Copyright © 2015 Albuquerque Journal
The local firefighters union and two Albuquerque Republicans are pushing legislation that would make statements given by firefighters and paramedics during internal investigations off limits to the public, prosecutors and even targets of the investigation absent a court order.
While the legislation sponsored by Rep. Paul Pacheco and Sen. Sander Rue is limited to firefighters, open government group spokeswoman Susan Boe said it was clear from discussion during committee hearings “that the intent is to eventually protect police officer statements from public disclosure.”
Firefighters union President Diego Arencon said in an interview that the union doesn’t want statements given in internal investigations made public under the state’s Inspection of Public Records Act.
“Those statements should be for internal use only,” Arencon said. “Unless a judge rules that someone has the right to them.”
The city of Albuquerque has released such statements under IPRA in cases involving both firefighters and police officers, most recently in regard to a number of shootings by Albuquerque Police Department officers.
Arencon said the legislation, which doesn’t include any language detailing under what circumstances a judge might order disclosure, would serve as a deterrent for people who seek to obtain these statements “to cause harm or retaliate against witnesses, who give truthful statements, that may cause employment consequences for targets of an investigation.”
House Bill 254 passed the House on Saturday by a vote of 51-10.
Rep. Jim Dines, R-Albuquerque, said he voted against the bill in the House Judiciary Committee “because I don’t believe these statements should be kept secret after the investigative process is completed. How else can the public evaluate the accountability within the department without access to those statements?”
Pacheco, a retired APD officer and former head of the police union, did not respond to telephone messages or email questions about the bill.
But Rue said he expects the bill to undergo close scrutiny in the Senate Judiciary Committee.
“I expect they will look at all the ramifications of the bill,” Rue said. “There are very good attorneys on that committee.”
The bill’s title appears to be directed at so-called “Garrity” statements. These are statements public employees are forced to give, agreeing to waive their Fifth Amendment right against self-incrimination or be fired. Those statements can be used in the disciplinary process but are not supposed to be used in any criminal proceeding or investigation.
But the body of the bill refers to all compelled statements given by firefighters or paramedics in internal investigations.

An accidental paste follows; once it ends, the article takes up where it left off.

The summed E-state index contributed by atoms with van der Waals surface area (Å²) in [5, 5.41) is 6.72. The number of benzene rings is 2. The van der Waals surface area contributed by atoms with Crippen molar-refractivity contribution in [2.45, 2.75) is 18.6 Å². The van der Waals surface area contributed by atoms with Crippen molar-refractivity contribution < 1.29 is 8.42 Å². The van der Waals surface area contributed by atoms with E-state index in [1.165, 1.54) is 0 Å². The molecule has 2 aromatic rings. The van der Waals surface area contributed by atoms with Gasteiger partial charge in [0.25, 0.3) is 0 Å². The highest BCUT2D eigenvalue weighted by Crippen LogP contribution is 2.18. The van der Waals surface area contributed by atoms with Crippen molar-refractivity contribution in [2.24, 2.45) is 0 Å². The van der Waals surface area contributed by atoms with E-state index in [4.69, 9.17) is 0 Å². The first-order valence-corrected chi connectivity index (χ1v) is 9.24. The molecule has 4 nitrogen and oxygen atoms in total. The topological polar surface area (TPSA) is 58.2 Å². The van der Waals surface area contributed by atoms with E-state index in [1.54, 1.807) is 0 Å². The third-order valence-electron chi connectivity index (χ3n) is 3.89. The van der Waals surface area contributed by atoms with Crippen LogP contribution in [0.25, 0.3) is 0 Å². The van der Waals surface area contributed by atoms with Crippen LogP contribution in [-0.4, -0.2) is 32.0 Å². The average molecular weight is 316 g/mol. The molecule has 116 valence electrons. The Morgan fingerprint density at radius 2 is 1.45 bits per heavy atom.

Arencon acknowledged in the interview that it includes all statements given during a fire department internal investigation – including internal investigations into sexual harassment, insubordination and other personnel issues.
“Any public employee has to answer questions in an internal investigation, whether they are the subject of the investigation or not. Those statements should be protected as well,” he said.
“Under IPRA, the person who was fired could get those statements (and) in a matter of days, there could be retaliation. This way there is a judge acting as an intermediary.”
Statements and internal reports have been released to the media and targets of investigations in some high-profile cases, including disciplinary cases that led to a civil lawsuit filed by three firefighters against the Albuquerque Fire Department claiming discrimination in the way their personnel cases were handled.
Another high-profile case surfaced recently when a woman firefighter filed a civil lawsuit claiming the department failed to act on sexual harassment complaints. She said she found a camera pointed at her bunk at her fire station while the case was pending.
Susan Boe, executive director of the New Mexico Foundation for Open Government, said there is concern that similar restrictions to public access will be granted to internal police investigations or investigations of civilian public employees.
“We feel if the Legislature is going to bring any clarity to this issue, the balance is on the public policy of transparency,” she said.
Meanwhile, the Attorney General’s Office has told the Legislative Finance Committee that the compelled statements may already be protected from disclosure.
Some personnel records and parts of internal personnel investigations are exempted from disclosure under IPRA, including “letters or memoranda that are matters of opinion in personnel files.”
Those records include internal evaluations, disciplinary reports or documentation, promotion, demotion or termination information and performance evaluations, according to the Attorney General’s review of the legislation.
Open government advocates, however, argue that much of what is in those documents does not fall under the protected “opinion” category.
Arencon said city and county governments around the state differ in how they interpret the exemption to IPRA.
“Some will release statements,” he said. “Others won’t. This (the bill) would give us some clarity on the issue.”
The Administrative Office of the Courts noted that there is no guidance to judges on when a court can order the release of a statement under the statute as written.
Public access to internal fire department investigations is already partially restricted by federal privacy laws protecting personal medical information.